Owls, with their distinctive hoots and nocturnal habits, have always fascinated us. These enigmatic creatures are known for their solitary nature, but interestingly, they do sometimes gather in small groups. When they do, such an assembly carries a unique collective term that is not only intriguing but also steeply rooted in history and culture. So, what is a group of owls called? Let’s dive in and find out!
A Parliament of Owls: The Popular Collective Noun
An assemblage of owls is most commonly referred to as a parliament. The term ‘parliament’ is thought to have stemmed from the Latin word ‘parlamentum,’ meaning ‘discussion.’ This term appears fitting, given the communicative behavior of owls when assembled, which often mirrors a discussion or debate.
In a parliament of owls, these raptors communicate through a variety of vocalizations, including hoots, screeches, and barks. These calls serve multiple purposes such as territorial defense, mate attraction, and coordination of hunting efforts.
The parliament can comprise any number of owls, from a small family to a large congregation of dozens of birds. These groups form for various reasons, including breeding, roosting, and foraging. And they can be male owls or female owls forming small groups or large groups.
Why Parliament? The Origins and Historical Context
The term ‘parliament’ for a group of owls didn’t appear out of nowhere. It has its roots in the Middle Ages, when distinctive terms for animal groups, also known as ‘terms of venery,’ were published for nobility. The noble class used these terms as a part of their unique vernacular, adding an element of linguistic flair to their communications.
The collective name ‘parliament of owls’ gained widespread popularity in the 1950s, thanks to renowned author C.S. Lewis. He used the expression in his acclaimed novel series, The Chronicles of Narnia, where a group of owls convened at night to discuss crucial matters, mirroring a human assembly or parliament. Given the novel’s massive success, the term ‘parliament of owls’ became ingrained in popular culture and literature.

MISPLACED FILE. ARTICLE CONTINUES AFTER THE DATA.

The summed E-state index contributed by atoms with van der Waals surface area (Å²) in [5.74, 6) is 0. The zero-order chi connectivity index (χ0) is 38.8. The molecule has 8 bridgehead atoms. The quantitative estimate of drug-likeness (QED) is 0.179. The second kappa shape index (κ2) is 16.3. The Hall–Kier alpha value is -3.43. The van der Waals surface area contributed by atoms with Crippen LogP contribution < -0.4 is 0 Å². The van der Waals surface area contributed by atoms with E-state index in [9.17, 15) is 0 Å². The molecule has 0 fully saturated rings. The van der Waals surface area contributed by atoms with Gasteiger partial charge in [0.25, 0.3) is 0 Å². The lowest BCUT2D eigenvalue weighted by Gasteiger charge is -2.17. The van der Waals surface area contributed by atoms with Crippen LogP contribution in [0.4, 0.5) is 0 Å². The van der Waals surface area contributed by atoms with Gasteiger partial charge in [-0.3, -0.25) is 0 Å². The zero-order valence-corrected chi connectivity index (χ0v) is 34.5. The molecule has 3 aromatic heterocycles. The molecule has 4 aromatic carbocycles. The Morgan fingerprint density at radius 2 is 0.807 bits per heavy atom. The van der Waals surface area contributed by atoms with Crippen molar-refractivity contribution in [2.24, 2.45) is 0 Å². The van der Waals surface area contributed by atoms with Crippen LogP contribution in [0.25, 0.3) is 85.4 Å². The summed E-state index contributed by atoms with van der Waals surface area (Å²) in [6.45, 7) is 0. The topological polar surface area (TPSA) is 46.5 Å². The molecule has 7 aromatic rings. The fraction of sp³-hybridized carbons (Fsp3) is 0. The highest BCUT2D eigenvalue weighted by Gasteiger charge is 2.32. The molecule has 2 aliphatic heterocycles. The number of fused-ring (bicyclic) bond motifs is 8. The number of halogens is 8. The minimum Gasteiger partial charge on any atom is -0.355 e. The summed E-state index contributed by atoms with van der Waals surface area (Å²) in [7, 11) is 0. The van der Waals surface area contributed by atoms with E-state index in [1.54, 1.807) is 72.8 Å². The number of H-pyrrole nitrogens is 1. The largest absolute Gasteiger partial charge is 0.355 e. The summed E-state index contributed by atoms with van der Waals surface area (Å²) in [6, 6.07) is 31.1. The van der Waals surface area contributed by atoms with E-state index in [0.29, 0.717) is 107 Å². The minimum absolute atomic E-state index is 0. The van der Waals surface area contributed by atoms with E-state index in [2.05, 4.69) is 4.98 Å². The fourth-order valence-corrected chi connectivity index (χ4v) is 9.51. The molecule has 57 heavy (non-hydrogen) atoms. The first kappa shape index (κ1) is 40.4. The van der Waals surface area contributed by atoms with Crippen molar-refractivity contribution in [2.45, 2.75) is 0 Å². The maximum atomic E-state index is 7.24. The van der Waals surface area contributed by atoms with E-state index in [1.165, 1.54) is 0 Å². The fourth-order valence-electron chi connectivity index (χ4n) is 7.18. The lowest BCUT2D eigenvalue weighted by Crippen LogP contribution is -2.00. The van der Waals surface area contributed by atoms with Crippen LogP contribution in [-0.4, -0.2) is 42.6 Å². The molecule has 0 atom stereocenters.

The association of owls with wisdom and knowledge also played a part in the term’s origins. In Ancient Greek mythology, owls were considered symbols of wisdom and were linked to Athena, the Goddess of Wisdom and Strategy. Thus, a parliament, a gathering that typically involves deliberation and decision-making, seemed an apt term for a group of these wise fascinating creatures.
Other Collective Nouns for Owls
While ‘parliament’ is the most commonly used group name, there are other owl group names. These include a congress, a stare, a hooting, or a silence. Each of these terms reflects an attribute or behavior of these nocturnal birds. For example:
- A congress of owls refers to the birds’ ability to gather and ‘confer,’ much like a legislative assembly.
- A stare of owls alludes to the creatures’ penetrating gaze and their ability to remain motionless for extended periods, as if staring intently at something.